- An employer only needs to have an "honest suspicion" that its employee misused her leave under the Family and Medical Leave Act to defeat an employee's right to reinstatement, an Illinois federal trial court has ruled in granting Yelp's motion to dismiss (Smith v. Yelp, Inc., No. 20-CV-1166 (N.D. Ill. March 30, 2021)).
- The plaintiff was denied time off to take a trip to Thailand. A few months later, she was diagnosed with sciatica and a herniated disc in her back, affecting her ability to sit. Yelp approved her FMLA leave. While on leave, the plaintiff took a trip to Thailand that was discovered by her coworkers, who reported the trip to management. The plaintiff texted a colleague that she wanted to "punch those coworkers." Yelp management received the texts and fired the plaintiff for dishonesty regarding her medical leave and for violating Yelp's anti-violence policy. The plaintiff sued Yelp for FMLA interference and retaliation.
- The court granted Yelp's request to dismiss the lawsuit. The district court held that an employer's "honest suspicion” that the employee isn't using medical leave for its intended purpose is enough to defeat the employee's rights under the FMLA, noting that an employee is only entitled to reinstatement of the job if the worker takes leave for its intended purpose. Even though Smith happened to be on FMLA leave when she committed a fireable offense — the violation of the anti-violence policy — that alone doesn't shield her from termination, the court said. Even if the employer "could have conducted a more thorough investigation,” it's not required to do so. The employer also doesn't need to prove the employee actually misued leave, the court noted; "Genuine suspicion is sufficient to preclude the employee's FMLA claims."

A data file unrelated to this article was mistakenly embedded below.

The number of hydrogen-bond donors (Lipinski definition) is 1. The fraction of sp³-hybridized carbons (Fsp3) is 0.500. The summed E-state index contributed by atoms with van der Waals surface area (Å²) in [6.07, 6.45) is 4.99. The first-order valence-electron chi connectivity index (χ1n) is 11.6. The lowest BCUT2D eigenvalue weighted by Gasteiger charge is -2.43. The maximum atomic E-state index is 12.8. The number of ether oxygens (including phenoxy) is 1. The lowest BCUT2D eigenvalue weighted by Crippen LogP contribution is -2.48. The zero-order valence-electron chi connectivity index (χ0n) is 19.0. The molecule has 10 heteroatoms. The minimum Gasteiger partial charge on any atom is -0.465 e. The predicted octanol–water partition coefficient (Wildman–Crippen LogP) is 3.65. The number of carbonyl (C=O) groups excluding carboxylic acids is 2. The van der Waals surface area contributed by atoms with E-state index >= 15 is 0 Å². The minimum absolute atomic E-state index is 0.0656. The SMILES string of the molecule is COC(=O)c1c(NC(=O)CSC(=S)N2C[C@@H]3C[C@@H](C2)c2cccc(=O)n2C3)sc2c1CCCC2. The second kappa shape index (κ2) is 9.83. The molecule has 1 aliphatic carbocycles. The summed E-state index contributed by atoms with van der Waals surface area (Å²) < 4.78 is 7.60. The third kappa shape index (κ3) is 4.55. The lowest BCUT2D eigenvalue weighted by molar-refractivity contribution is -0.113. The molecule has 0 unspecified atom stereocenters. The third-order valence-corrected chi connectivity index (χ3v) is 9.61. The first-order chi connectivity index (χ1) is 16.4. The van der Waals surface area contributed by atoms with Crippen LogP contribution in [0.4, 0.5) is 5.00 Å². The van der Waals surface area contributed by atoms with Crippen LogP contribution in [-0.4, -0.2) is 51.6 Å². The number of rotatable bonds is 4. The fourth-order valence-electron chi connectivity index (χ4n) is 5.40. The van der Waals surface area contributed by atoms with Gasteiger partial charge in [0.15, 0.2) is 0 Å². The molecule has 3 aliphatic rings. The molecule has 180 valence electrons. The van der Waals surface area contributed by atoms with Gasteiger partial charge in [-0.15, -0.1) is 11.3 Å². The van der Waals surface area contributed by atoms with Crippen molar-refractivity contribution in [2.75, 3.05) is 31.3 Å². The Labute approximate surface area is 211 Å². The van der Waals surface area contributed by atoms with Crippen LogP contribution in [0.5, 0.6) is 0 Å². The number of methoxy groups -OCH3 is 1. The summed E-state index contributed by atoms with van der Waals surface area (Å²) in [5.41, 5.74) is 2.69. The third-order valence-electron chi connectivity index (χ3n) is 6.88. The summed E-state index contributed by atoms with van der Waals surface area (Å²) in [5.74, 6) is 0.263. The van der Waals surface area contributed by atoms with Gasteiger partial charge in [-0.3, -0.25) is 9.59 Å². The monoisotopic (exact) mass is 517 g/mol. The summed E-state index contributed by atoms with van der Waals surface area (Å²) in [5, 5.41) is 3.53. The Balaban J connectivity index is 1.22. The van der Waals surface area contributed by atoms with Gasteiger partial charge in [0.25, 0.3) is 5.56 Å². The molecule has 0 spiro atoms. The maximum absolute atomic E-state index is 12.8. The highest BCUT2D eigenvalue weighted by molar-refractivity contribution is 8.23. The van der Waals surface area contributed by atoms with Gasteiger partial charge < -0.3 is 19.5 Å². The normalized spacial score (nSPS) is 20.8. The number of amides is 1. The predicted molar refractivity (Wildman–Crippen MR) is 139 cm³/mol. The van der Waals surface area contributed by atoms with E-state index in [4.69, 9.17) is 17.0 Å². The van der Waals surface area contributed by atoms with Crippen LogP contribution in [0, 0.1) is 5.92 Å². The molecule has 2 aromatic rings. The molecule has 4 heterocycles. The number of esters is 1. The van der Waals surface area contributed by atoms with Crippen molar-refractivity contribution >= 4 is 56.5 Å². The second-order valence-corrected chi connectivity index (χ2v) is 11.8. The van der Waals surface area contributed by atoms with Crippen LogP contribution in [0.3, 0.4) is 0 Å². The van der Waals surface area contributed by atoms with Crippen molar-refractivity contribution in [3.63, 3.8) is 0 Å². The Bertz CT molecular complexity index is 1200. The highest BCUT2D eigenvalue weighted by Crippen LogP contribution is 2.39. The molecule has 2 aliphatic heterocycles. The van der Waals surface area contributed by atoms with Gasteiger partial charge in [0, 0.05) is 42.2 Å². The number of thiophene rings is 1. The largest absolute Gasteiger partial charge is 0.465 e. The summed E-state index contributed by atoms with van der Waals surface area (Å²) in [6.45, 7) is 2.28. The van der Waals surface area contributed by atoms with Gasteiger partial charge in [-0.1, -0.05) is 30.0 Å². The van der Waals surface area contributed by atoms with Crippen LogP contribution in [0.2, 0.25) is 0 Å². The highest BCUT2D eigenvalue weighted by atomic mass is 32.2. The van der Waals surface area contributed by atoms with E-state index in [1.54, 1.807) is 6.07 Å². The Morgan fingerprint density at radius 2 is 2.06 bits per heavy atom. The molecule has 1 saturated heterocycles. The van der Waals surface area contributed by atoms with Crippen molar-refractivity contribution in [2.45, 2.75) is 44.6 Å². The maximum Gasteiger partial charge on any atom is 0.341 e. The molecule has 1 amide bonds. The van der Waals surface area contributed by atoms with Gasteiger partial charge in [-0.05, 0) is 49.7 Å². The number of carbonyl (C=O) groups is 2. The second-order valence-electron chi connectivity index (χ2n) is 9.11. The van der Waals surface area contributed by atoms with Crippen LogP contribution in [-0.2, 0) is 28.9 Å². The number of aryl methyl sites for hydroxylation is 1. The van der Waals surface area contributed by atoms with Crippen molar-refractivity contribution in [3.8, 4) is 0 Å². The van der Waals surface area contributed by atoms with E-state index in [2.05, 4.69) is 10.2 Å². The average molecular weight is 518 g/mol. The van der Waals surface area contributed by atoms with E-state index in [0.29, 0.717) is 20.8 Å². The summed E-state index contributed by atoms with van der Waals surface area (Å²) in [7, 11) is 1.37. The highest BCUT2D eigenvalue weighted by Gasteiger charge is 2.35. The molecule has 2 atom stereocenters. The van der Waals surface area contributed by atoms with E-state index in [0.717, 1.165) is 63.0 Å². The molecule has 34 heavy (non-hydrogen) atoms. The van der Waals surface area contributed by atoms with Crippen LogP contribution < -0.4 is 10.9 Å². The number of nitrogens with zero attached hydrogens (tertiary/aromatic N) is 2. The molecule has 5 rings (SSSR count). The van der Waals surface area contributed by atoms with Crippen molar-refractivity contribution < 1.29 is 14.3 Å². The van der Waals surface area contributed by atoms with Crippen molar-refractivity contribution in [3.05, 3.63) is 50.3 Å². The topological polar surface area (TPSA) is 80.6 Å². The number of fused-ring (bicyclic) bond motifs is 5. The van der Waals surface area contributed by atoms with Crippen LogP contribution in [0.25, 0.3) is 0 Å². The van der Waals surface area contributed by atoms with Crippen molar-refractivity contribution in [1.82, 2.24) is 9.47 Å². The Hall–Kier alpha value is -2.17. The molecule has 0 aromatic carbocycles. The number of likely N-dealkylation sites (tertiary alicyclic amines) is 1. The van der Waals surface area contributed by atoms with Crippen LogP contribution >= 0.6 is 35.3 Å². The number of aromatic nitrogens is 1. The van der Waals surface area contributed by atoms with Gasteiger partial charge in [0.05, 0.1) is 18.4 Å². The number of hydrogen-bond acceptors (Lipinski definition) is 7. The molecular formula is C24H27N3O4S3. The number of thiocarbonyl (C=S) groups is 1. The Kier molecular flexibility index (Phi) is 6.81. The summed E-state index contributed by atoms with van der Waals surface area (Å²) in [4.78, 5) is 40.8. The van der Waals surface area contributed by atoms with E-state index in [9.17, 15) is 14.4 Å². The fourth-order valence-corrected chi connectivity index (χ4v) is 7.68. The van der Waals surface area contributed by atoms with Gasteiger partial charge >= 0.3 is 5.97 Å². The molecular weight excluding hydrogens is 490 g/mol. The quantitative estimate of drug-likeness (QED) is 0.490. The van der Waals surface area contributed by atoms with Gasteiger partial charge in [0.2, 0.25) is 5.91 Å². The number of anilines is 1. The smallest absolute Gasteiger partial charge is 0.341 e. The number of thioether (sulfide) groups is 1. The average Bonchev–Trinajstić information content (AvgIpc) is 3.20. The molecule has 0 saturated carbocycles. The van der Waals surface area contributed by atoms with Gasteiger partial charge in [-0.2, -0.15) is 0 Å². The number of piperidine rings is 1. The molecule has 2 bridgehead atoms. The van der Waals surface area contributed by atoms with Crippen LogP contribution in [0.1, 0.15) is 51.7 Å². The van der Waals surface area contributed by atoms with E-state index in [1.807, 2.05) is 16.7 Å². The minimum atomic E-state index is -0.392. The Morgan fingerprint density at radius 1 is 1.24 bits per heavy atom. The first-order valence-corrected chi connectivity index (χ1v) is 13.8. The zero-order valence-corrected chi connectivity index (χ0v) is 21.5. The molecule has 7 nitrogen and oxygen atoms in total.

Sometimes employees offer false reasons for taking FMLA leave or engage in activities during such leave that seems to be inconsistent with the need for time away from work. For instance, while out on FMLA leave, a Union Pacific employee appeared in a co-worker's Facebook live video of a fishing trip and was subsequently fired for FMLA misuse. The court ruled that the employer was justified in firing the worker.
However, experts have said that FMLA leave and vacations aren't mutually exclusive.
Employers are allowed to investigate suspected FMLA abuse and take disciplinary measures, but they shouldn't start with a presumption of wrongdoing. Because it found that the employer didn't investigate in good faith, one Massachusetts jury awarded an employee $2 million over questions about leave.
Investigation can include surveillance. Some courts have upheld an employer's use of surveillance. A Delaware federal trial court ruled earlier this year that a chemicals company use of video surveillance to prove an employee's behavior was inconsistent with her stated need for disability leave did not violate the FMLA.